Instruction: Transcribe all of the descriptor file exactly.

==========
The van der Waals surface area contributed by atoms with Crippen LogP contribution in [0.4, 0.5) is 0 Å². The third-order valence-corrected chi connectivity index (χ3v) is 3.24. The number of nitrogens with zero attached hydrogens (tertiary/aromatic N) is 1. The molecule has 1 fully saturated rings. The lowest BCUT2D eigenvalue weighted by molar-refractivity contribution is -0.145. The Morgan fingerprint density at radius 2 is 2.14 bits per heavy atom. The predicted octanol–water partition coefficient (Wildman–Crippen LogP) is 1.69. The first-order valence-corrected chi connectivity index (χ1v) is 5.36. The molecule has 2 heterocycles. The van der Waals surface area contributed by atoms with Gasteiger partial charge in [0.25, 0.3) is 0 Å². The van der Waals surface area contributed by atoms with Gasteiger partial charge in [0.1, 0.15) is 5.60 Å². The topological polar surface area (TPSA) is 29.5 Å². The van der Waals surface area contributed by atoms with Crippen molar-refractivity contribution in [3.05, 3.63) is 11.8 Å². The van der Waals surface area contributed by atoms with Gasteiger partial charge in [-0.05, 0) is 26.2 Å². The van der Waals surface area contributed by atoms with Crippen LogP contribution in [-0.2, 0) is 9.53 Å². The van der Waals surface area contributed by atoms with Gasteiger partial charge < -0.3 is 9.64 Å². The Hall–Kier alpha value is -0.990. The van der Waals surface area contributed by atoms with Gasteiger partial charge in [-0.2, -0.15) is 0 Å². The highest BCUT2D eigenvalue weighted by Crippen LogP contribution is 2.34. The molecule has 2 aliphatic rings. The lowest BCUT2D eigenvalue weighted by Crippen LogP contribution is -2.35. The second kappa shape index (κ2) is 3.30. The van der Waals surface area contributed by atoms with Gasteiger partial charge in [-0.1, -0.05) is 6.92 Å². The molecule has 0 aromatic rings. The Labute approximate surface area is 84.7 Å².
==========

The van der Waals surface area contributed by atoms with Crippen LogP contribution in [0.4, 0.5) is 0 Å². The third-order valence-corrected chi connectivity index (χ3v) is 3.24. The number of nitrogens with zero attached hydrogens (tertiary/aromatic N) is 1. The molecule has 1 fully saturated rings. The lowest BCUT2D eigenvalue weighted by molar-refractivity contribution is -0.145. The Morgan fingerprint density at radius 2 is 2.14 bits per heavy atom. The predicted octanol–water partition coefficient (Wildman–Crippen LogP) is 1.69. The first-order valence-corrected chi connectivity index (χ1v) is 5.36. The molecule has 2 heterocycles. The van der Waals surface area contributed by atoms with Gasteiger partial charge in [0.25, 0.3) is 0 Å². The van der Waals surface area contributed by atoms with Gasteiger partial charge in [0.1, 0.15) is 5.60 Å². The topological polar surface area (TPSA) is 29.5 Å². The van der Waals surface area contributed by atoms with Crippen molar-refractivity contribution in [3.05, 3.63) is 11.8 Å². The van der Waals surface area contributed by atoms with Gasteiger partial charge in [-0.05, 0) is 26.2 Å². The van der Waals surface area contributed by atoms with Crippen LogP contribution in [-0.2, 0) is 9.53 Å². The van der Waals surface area contributed by atoms with Gasteiger partial charge < -0.3 is 9.64 Å². The Hall–Kier alpha value is -0.990. The van der Waals surface area contributed by atoms with Gasteiger partial charge in [-0.2, -0.15) is 0 Å². The highest BCUT2D eigenvalue weighted by Crippen LogP contribution is 2.34. The molecule has 2 aliphatic rings. The lowest BCUT2D eigenvalue weighted by Crippen LogP contribution is -2.35. The second kappa shape index (κ2) is 3.30. The van der Waals surface area contributed by atoms with Gasteiger partial charge in [-0.1, -0.05) is 6.92 Å². The molecule has 0 aromatic rings. The Labute approximate surface area is 84.7 Å².